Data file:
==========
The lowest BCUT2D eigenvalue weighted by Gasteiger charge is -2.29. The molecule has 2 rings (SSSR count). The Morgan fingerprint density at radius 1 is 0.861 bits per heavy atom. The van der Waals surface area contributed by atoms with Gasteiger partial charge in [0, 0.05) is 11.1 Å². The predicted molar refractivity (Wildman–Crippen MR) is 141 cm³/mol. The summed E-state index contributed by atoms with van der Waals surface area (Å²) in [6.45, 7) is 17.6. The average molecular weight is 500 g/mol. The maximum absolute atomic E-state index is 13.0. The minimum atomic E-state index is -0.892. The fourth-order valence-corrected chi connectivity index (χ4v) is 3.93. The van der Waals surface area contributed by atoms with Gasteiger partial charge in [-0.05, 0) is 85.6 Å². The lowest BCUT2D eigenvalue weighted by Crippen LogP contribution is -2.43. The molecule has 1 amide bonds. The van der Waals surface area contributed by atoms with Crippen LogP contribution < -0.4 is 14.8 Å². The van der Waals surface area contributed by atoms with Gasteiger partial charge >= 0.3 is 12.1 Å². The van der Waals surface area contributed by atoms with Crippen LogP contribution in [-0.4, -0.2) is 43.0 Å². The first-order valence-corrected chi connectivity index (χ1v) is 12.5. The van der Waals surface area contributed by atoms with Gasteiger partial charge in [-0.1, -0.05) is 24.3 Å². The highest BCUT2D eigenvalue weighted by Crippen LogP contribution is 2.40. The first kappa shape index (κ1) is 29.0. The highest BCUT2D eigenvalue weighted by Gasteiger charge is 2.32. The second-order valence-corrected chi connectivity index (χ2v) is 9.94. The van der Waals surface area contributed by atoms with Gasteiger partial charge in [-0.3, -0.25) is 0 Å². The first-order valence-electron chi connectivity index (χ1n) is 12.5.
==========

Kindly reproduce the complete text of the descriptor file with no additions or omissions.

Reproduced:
The lowest BCUT2D eigenvalue weighted by Gasteiger charge is -2.29. The molecule has 2 rings (SSSR count). The Morgan fingerprint density at radius 1 is 0.861 bits per heavy atom. The van der Waals surface area contributed by atoms with Gasteiger partial charge in [0, 0.05) is 11.1 Å². The predicted molar refractivity (Wildman–Crippen MR) is 141 cm³/mol. The summed E-state index contributed by atoms with van der Waals surface area (Å²) in [6.45, 7) is 17.6. The average molecular weight is 500 g/mol. The maximum absolute atomic E-state index is 13.0. The minimum atomic E-state index is -0.892. The fourth-order valence-corrected chi connectivity index (χ4v) is 3.93. The van der Waals surface area contributed by atoms with Gasteiger partial charge in [-0.05, 0) is 85.6 Å². The lowest BCUT2D eigenvalue weighted by Crippen LogP contribution is -2.43. The molecule has 1 amide bonds. The van der Waals surface area contributed by atoms with Crippen LogP contribution < -0.4 is 14.8 Å². The van der Waals surface area contributed by atoms with Gasteiger partial charge >= 0.3 is 12.1 Å². The van der Waals surface area contributed by atoms with Crippen LogP contribution in [-0.4, -0.2) is 43.0 Å². The first-order valence-corrected chi connectivity index (χ1v) is 12.5. The van der Waals surface area contributed by atoms with Gasteiger partial charge in [-0.1, -0.05) is 24.3 Å². The highest BCUT2D eigenvalue weighted by Crippen LogP contribution is 2.40. The first kappa shape index (κ1) is 29.0. The highest BCUT2D eigenvalue weighted by Gasteiger charge is 2.32. The second-order valence-corrected chi connectivity index (χ2v) is 9.94. The van der Waals surface area contributed by atoms with Gasteiger partial charge in [-0.3, -0.25) is 0 Å². The first-order valence-electron chi connectivity index (χ1n) is 12.5.